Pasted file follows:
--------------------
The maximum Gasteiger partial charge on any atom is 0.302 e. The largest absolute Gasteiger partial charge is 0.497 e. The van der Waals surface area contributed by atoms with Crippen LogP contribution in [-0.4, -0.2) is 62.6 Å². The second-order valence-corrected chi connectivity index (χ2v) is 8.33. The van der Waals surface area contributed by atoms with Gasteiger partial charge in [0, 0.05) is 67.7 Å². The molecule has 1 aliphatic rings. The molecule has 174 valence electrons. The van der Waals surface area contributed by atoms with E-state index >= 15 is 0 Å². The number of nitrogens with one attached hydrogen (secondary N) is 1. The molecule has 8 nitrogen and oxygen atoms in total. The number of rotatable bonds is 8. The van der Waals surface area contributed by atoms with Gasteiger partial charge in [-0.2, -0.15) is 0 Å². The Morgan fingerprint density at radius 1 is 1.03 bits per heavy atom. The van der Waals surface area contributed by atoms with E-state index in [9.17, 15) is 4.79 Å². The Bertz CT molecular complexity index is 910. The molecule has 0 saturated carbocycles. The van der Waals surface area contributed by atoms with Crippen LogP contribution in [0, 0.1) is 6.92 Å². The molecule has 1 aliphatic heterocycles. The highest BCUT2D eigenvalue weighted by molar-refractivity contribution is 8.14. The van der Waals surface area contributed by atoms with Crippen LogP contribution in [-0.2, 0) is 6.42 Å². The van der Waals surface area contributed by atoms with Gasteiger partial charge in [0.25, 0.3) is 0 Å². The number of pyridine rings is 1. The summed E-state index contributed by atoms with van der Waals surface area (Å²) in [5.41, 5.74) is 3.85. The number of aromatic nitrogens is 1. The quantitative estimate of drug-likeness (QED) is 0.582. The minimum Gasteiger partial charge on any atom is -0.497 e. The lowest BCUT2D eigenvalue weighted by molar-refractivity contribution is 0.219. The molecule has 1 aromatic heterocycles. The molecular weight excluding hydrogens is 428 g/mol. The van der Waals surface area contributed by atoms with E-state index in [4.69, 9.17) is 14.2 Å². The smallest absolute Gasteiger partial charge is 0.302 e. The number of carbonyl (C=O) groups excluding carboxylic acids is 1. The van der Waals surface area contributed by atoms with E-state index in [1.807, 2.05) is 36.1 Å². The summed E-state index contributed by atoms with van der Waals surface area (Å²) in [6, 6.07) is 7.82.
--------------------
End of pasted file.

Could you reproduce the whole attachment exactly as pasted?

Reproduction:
The maximum Gasteiger partial charge on any atom is 0.302 e. The largest absolute Gasteiger partial charge is 0.497 e. The van der Waals surface area contributed by atoms with Crippen LogP contribution in [-0.4, -0.2) is 62.6 Å². The second-order valence-corrected chi connectivity index (χ2v) is 8.33. The van der Waals surface area contributed by atoms with Gasteiger partial charge in [0, 0.05) is 67.7 Å². The molecule has 1 aliphatic rings. The molecule has 174 valence electrons. The van der Waals surface area contributed by atoms with E-state index >= 15 is 0 Å². The number of nitrogens with one attached hydrogen (secondary N) is 1. The molecule has 8 nitrogen and oxygen atoms in total. The number of rotatable bonds is 8. The van der Waals surface area contributed by atoms with Gasteiger partial charge in [-0.2, -0.15) is 0 Å². The Morgan fingerprint density at radius 1 is 1.03 bits per heavy atom. The van der Waals surface area contributed by atoms with E-state index in [9.17, 15) is 4.79 Å². The Bertz CT molecular complexity index is 910. The molecule has 0 saturated carbocycles. The van der Waals surface area contributed by atoms with Crippen LogP contribution in [0, 0.1) is 6.92 Å². The molecule has 1 aliphatic heterocycles. The highest BCUT2D eigenvalue weighted by molar-refractivity contribution is 8.14. The van der Waals surface area contributed by atoms with Crippen LogP contribution in [-0.2, 0) is 6.42 Å². The van der Waals surface area contributed by atoms with Gasteiger partial charge in [0.25, 0.3) is 0 Å². The number of pyridine rings is 1. The summed E-state index contributed by atoms with van der Waals surface area (Å²) in [5.41, 5.74) is 3.85. The number of aromatic nitrogens is 1. The quantitative estimate of drug-likeness (QED) is 0.582. The minimum Gasteiger partial charge on any atom is -0.497 e. The lowest BCUT2D eigenvalue weighted by molar-refractivity contribution is 0.219. The molecule has 1 aromatic heterocycles. The molecular weight excluding hydrogens is 428 g/mol. The van der Waals surface area contributed by atoms with E-state index in [4.69, 9.17) is 14.2 Å². The smallest absolute Gasteiger partial charge is 0.302 e. The number of carbonyl (C=O) groups excluding carboxylic acids is 1. The van der Waals surface area contributed by atoms with E-state index in [1.807, 2.05) is 36.1 Å². The summed E-state index contributed by atoms with van der Waals surface area (Å²) in [6, 6.07) is 7.82.